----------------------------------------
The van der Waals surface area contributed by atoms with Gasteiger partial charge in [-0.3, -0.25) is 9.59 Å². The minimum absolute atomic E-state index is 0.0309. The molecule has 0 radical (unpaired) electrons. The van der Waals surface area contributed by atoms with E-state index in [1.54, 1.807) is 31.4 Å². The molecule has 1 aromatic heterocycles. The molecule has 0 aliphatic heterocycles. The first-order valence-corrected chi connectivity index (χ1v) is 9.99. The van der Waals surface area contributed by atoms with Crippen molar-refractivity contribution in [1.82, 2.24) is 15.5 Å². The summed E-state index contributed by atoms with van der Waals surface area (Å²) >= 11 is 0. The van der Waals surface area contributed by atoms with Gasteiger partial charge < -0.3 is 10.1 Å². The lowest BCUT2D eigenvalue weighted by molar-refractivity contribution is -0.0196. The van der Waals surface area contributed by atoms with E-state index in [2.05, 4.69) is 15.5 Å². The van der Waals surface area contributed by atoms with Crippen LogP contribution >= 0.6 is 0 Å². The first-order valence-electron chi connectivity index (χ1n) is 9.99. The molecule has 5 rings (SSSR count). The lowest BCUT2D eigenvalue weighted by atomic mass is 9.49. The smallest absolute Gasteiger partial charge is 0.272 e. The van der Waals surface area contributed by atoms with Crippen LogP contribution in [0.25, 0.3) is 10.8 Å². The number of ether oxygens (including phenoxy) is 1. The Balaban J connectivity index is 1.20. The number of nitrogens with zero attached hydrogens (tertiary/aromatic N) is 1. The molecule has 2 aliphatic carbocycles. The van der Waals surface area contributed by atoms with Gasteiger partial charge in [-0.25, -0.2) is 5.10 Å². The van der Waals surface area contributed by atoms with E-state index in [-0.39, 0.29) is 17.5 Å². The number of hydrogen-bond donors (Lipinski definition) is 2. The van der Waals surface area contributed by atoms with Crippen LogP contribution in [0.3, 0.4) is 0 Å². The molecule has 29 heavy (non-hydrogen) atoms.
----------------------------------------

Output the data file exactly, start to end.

The van der Waals surface area contributed by atoms with Gasteiger partial charge in [-0.3, -0.25) is 9.59 Å². The minimum absolute atomic E-state index is 0.0309. The molecule has 0 radical (unpaired) electrons. The van der Waals surface area contributed by atoms with E-state index in [1.54, 1.807) is 31.4 Å². The molecule has 1 aromatic heterocycles. The molecule has 0 aliphatic heterocycles. The first-order valence-corrected chi connectivity index (χ1v) is 9.99. The van der Waals surface area contributed by atoms with Crippen molar-refractivity contribution in [1.82, 2.24) is 15.5 Å². The summed E-state index contributed by atoms with van der Waals surface area (Å²) >= 11 is 0. The van der Waals surface area contributed by atoms with Gasteiger partial charge < -0.3 is 10.1 Å². The lowest BCUT2D eigenvalue weighted by molar-refractivity contribution is -0.0196. The van der Waals surface area contributed by atoms with E-state index in [2.05, 4.69) is 15.5 Å². The van der Waals surface area contributed by atoms with Crippen LogP contribution >= 0.6 is 0 Å². The first-order valence-electron chi connectivity index (χ1n) is 9.99. The molecule has 5 rings (SSSR count). The lowest BCUT2D eigenvalue weighted by atomic mass is 9.49. The smallest absolute Gasteiger partial charge is 0.272 e. The van der Waals surface area contributed by atoms with Crippen LogP contribution in [0.25, 0.3) is 10.8 Å². The number of ether oxygens (including phenoxy) is 1. The Balaban J connectivity index is 1.20. The number of nitrogens with zero attached hydrogens (tertiary/aromatic N) is 1. The molecule has 2 aliphatic carbocycles. The van der Waals surface area contributed by atoms with Gasteiger partial charge in [-0.25, -0.2) is 5.10 Å². The van der Waals surface area contributed by atoms with E-state index in [-0.39, 0.29) is 17.5 Å². The number of hydrogen-bond donors (Lipinski definition) is 2. The van der Waals surface area contributed by atoms with Crippen LogP contribution in [0.3, 0.4) is 0 Å². The molecule has 29 heavy (non-hydrogen) atoms.